Do you text and drive? It’s not exactly uncommon and according to the US DoT there are about 1.5 million people who are texting behind the wheel at any given moment. But you need to stop this habit. It’s just as dangerous as driving while drunk. In fact, according to the National Highway Traffic Safety Administration it’s a practice that’s actually 6x more dangerous than a DUI. Among all the car accidents that happened in the US in 2014, more than 1 in 4 (26%, to be exact) were caused by texting while driving.
Can Apple Be Held Liable in a car accident case?
For many, there’s no question that a distracted driver who’s been texting while driving may be held liable for any car accidents that may occur due to this irresponsible behavior. But can a smartphone manufacturer be held liable as well?
That’s the allegation held by a number of lawsuits against Apple, maker of the iPhone. Apple is an especially high profile target especially in a state like California, where 40% of smartphones are iPhones. Two suits have been filed against Apple. Julio Ceja filed a lawsuit in California alleging that his car was rear-ended by a driver who was texting. Another suit was filed in Texas when a girl died when a distracted driver hit the car she was riding in. The driver was using FaceTime at the time of the accident.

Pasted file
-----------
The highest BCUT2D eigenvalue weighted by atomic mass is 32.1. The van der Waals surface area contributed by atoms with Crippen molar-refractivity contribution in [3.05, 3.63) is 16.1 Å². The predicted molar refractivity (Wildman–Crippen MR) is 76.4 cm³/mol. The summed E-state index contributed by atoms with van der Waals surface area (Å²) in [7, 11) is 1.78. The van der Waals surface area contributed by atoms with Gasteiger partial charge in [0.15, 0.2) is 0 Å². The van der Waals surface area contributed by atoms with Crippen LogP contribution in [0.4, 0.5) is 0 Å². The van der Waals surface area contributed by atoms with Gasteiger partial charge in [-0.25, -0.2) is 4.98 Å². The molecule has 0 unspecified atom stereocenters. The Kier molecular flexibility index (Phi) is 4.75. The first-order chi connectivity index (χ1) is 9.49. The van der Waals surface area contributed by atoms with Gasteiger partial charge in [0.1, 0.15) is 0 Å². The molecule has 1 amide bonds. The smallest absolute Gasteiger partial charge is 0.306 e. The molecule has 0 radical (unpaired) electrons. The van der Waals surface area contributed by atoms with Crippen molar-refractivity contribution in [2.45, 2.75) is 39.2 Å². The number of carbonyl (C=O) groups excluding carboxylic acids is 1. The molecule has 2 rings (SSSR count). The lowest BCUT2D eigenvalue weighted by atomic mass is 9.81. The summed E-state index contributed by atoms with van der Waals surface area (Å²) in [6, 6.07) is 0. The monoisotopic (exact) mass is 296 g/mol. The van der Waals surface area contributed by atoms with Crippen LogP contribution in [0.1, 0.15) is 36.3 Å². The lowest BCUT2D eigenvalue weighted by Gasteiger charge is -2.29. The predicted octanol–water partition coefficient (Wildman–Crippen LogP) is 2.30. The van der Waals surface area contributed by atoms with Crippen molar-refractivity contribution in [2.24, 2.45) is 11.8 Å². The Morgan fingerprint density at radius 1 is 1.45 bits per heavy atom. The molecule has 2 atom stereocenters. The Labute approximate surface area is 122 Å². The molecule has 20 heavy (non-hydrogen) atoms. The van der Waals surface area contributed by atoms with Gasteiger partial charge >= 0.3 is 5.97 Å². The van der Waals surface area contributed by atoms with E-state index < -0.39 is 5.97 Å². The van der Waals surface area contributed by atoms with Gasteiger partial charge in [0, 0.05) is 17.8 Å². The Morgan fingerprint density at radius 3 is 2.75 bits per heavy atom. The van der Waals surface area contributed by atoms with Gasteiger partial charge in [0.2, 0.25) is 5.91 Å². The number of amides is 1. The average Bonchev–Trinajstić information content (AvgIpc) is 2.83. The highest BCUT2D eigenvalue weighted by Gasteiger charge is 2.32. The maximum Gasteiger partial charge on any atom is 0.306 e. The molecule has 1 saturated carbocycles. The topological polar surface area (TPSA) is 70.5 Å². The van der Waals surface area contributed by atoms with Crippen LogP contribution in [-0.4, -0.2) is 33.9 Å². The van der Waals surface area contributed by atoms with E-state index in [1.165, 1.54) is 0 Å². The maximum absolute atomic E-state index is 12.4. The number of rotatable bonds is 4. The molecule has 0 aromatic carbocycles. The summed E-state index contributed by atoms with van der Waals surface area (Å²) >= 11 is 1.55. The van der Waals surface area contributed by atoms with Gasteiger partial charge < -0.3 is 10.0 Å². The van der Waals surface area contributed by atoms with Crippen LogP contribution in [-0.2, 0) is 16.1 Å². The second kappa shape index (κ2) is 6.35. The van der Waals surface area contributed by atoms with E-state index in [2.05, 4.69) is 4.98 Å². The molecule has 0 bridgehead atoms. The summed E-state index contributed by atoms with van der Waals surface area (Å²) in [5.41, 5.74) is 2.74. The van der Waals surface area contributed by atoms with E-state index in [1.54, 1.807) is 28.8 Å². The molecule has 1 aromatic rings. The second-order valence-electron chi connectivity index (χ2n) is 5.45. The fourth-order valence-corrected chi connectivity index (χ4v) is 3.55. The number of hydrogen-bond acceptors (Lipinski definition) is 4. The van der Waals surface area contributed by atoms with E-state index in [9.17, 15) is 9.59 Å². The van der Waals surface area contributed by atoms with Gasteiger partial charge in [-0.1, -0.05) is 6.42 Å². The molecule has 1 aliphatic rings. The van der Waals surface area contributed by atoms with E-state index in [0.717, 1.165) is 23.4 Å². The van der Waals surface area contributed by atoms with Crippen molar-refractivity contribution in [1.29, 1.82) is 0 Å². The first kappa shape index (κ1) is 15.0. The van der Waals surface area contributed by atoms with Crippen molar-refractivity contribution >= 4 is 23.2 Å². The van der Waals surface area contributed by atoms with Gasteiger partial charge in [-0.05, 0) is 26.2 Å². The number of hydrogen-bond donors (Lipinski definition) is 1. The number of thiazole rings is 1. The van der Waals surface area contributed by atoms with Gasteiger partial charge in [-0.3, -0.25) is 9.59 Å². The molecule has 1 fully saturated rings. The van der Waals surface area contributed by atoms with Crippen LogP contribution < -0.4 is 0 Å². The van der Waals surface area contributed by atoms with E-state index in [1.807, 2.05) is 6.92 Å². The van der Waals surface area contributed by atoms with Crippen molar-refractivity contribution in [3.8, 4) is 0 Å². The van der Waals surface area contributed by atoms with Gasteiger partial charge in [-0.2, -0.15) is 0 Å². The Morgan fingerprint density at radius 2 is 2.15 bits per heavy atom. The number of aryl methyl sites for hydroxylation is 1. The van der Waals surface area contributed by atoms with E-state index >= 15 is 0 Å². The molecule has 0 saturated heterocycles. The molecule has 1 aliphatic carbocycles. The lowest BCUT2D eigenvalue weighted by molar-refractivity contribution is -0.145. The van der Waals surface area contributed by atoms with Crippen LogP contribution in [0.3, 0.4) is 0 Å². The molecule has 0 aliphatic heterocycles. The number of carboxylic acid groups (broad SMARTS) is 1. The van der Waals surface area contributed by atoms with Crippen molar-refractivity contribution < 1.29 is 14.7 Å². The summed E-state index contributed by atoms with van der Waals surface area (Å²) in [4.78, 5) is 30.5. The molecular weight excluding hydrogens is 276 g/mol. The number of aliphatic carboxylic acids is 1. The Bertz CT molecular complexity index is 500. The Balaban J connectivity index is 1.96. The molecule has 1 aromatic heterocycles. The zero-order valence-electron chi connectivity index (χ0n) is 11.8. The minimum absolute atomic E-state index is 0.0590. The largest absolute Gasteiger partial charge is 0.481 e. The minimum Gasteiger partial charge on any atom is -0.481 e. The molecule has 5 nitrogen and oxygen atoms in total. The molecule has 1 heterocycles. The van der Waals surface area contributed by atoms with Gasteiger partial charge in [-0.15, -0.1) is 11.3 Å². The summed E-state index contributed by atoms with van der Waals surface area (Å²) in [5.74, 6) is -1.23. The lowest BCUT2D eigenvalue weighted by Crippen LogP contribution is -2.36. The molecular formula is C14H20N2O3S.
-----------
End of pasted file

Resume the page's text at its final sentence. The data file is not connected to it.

Both lawsuits maintain that Apple already had the technological means to have prevented this sort of iPhone use while driving. Apple had a lockout feature for which the company applied for a patent way back in 2008, and the patent was indeed granted in 2014. The suits are asking Apple to install the lockout feature to be put on new iPhones, and that iPhones that have already been bought should be upgraded.
Lawsuit has good arguments on both sides
A few law experts maintain that smartphone manufacturers do have the obligation to do what they can to minimize distracted driving. These experts say that they should find cost-effective methods for this, and that they’re obliged to adopt a fix if it’s feasible.
On the other hand, most law experts do say that a judgment against Apple in this case is unlikely. The suit must be able to prove that the company knew that these accidents were likely because of their inaction, and that Apple had a duty of care to install the lockout feature. Those goals aren’t easy to achieve. It may also set a precedent to hold all manufacturers responsible for all types of possible distracting uses of their products.
If you or a loved one got injured in an accident involving a driver who was texting while driving, consult a personal injury lawyer so you will know your legal options.
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